Norfolk, Virginia—Norfolk Christian Schools in Norfolk, Virginia, was relying on the old fundraising standbys of schools everywhere: auctions, banquets, and golf tournaments, despite the fact that those events weren't generating the dollars they did in their heyday.
The events seemed to be ingrained within the history of the private, nondenominational schools, which now serve more than 800 students and their families in the Greater Hampton Roads area at three campuses—an upper and lower school in Norfolk, and a second lower school campus located in Virginia Beach. There, students are equipped spiritually and intellectually to love God and serve as Christian ambassadors in the world.
Rick Nikkel, director of development, recognized that the auctions and golf tournaments weren't successfully connecting donors to the mission of Norfolk Christian Schools.
"We weren't doing a good job, and people weren't absorbing anything," he says. "They were leaving events empty, because we weren't filling them up with anything about the school."
After a board member learned of Benevon, their team attended Benevon 101. Fundraising at Norfolk Christian Schools would be forever changed.
Coming back from their first year of training, Nikkel and his team faced skepticism from many people involved with the school. They didn't initially believe the school could support itself without its special events.
"We said to ourselves, 'We're just going to trust this model,'" Nikkel recalls.
The Norfolk Christian Schools team immediately began holding Point of Entry tours, shedding light on the school's facilities and impact on its students.
"It was obvious right away that people were soaking in our mission more successfully," Nikkel says. "We saw great benefits very early on through increased funding, enrollment, and general interest."
Yet as the first Ask Event neared, skepticism towards the Benevon Model resurfaced.
"Other people were skeptical about the event really lasting one hour, and our team was skeptical about being able to express everything we needed to in only one hour," Nikkel remembers.
The Ask Event silenced the skeptics for good.
"Everyone remarked how it was so impactful and efficient for being only one hour," Nikkel says. "The time limit forced us to boil our message down to what really mattered, and express that in the best way possible, in the form of testimonials."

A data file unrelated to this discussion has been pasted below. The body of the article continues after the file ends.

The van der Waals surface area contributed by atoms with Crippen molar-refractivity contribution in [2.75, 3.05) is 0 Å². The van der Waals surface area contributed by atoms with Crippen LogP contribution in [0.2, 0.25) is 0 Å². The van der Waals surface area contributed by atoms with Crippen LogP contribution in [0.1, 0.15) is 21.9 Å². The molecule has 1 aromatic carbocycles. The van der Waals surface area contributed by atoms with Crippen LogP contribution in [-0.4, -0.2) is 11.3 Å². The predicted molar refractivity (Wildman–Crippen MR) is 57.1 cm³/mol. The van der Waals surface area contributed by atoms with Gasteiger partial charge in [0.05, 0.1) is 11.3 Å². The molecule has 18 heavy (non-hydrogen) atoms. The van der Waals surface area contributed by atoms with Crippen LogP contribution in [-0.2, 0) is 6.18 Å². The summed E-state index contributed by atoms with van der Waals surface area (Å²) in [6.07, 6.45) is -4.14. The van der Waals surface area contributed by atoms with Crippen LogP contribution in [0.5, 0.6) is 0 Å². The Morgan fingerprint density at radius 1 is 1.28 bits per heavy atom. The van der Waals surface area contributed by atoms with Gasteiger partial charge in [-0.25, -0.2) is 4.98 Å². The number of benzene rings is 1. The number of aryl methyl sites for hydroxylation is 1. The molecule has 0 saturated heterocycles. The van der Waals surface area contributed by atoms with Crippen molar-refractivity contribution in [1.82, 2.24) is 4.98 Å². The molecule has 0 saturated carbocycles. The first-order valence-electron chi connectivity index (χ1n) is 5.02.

That message came through loud and clear for attendees, one of whom was so excited by the event that when she returned home, she shared every detail of it with her husband. The following day, she called Nikkel and offered to make a yearly contribution of $25,000.
"She was so excited, and you know there were many others just as excited as she was," Nikkel says.
Norfolk Christian Schools raised $560,000 at their first Ask Event.
"For a one-hour luncheon, that's amazing," Nikkel says. "And it's nothing compared to how much we were raising before. In the first year with Benevon we met our annual fund goals—goals that we hadn't met in five years, and we did it without our two largest events."
After a second Ask Event, which boasted an additional fifty people, Nikkel says those who initially doubted the model truly began to embrace it.
"I haven't heard anyone say to me, 'Don't you think we should go back to doing an auction?'" Nikkel jokes.
Nikkel and his team now encourage everyone involved with the school to share a testimonial or their vision for the school whenever they have the opportunity.
During a concert, one chorale teacher did just that. She shared with the audience the chorus' need for new risers—movable platforms on which the chorus stands while performing. The risers they were using were dangerous and unstable, but the school couldn't afford to replace them.
At the end of the concert, a gentleman approached the teacher, explaining his interest in buying new risers for the school. That man challenged his friend to help out, and together they replaced every single riser, a gift of around $3,500.
Nikkel himself began incorporating brief stories and visions into his email exchanges with one executive. As a result, that man is now providing Norfolk Christian Schools with a gift of 250 new computers, all equipped with the latest software.
Nikkel credits Benevon with teaching him how to connect and express genuine need to people like that executive.
"As a fundraiser, it makes a world of difference because you take on a different outlook," he says. "The biggest benefit of this model is drawing more people into an understanding of the importance of this institution, and getting to see people being drawn in to a better understanding of what this school is doing to impact the world. And doing it in a genuine fashion—that's what really captures me about Benevon, and that's what works the most effectively. There is sincere motivation for what you're doing, and sincere impact."
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